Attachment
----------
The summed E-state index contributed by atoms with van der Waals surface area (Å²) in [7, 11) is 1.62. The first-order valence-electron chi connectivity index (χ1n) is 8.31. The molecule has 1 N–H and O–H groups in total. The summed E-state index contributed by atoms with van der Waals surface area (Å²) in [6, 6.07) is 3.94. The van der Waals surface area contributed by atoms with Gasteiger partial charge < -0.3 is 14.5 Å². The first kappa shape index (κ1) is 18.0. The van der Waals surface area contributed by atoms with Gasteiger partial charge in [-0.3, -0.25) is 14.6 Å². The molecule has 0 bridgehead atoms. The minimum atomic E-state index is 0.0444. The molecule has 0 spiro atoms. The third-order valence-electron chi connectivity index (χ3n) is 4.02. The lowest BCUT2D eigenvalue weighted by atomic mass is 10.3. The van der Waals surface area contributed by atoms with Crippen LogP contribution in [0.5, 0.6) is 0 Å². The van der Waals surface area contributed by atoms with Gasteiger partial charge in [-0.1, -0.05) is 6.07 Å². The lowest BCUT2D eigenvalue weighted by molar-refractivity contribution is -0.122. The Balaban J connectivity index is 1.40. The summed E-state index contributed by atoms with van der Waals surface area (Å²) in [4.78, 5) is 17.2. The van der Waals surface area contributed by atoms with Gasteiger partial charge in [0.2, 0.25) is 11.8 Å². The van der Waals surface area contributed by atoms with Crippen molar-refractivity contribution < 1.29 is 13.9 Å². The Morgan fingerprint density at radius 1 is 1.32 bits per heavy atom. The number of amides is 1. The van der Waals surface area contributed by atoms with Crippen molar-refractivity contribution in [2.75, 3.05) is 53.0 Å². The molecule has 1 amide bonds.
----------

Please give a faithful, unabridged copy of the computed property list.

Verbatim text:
The summed E-state index contributed by atoms with van der Waals surface area (Å²) in [7, 11) is 1.62. The first-order valence-electron chi connectivity index (χ1n) is 8.31. The molecule has 1 N–H and O–H groups in total. The summed E-state index contributed by atoms with van der Waals surface area (Å²) in [6, 6.07) is 3.94. The van der Waals surface area contributed by atoms with Gasteiger partial charge < -0.3 is 14.5 Å². The first kappa shape index (κ1) is 18.0. The van der Waals surface area contributed by atoms with Gasteiger partial charge in [-0.3, -0.25) is 14.6 Å². The molecule has 0 bridgehead atoms. The minimum atomic E-state index is 0.0444. The molecule has 0 spiro atoms. The third-order valence-electron chi connectivity index (χ3n) is 4.02. The lowest BCUT2D eigenvalue weighted by atomic mass is 10.3. The van der Waals surface area contributed by atoms with Crippen LogP contribution in [0.5, 0.6) is 0 Å². The van der Waals surface area contributed by atoms with Gasteiger partial charge in [-0.1, -0.05) is 6.07 Å². The lowest BCUT2D eigenvalue weighted by molar-refractivity contribution is -0.122. The Balaban J connectivity index is 1.40. The summed E-state index contributed by atoms with van der Waals surface area (Å²) in [4.78, 5) is 17.2. The van der Waals surface area contributed by atoms with Gasteiger partial charge in [0.2, 0.25) is 11.8 Å². The van der Waals surface area contributed by atoms with Crippen molar-refractivity contribution < 1.29 is 13.9 Å². The Morgan fingerprint density at radius 1 is 1.32 bits per heavy atom. The number of amides is 1. The van der Waals surface area contributed by atoms with Crippen molar-refractivity contribution in [2.75, 3.05) is 53.0 Å². The molecule has 1 amide bonds.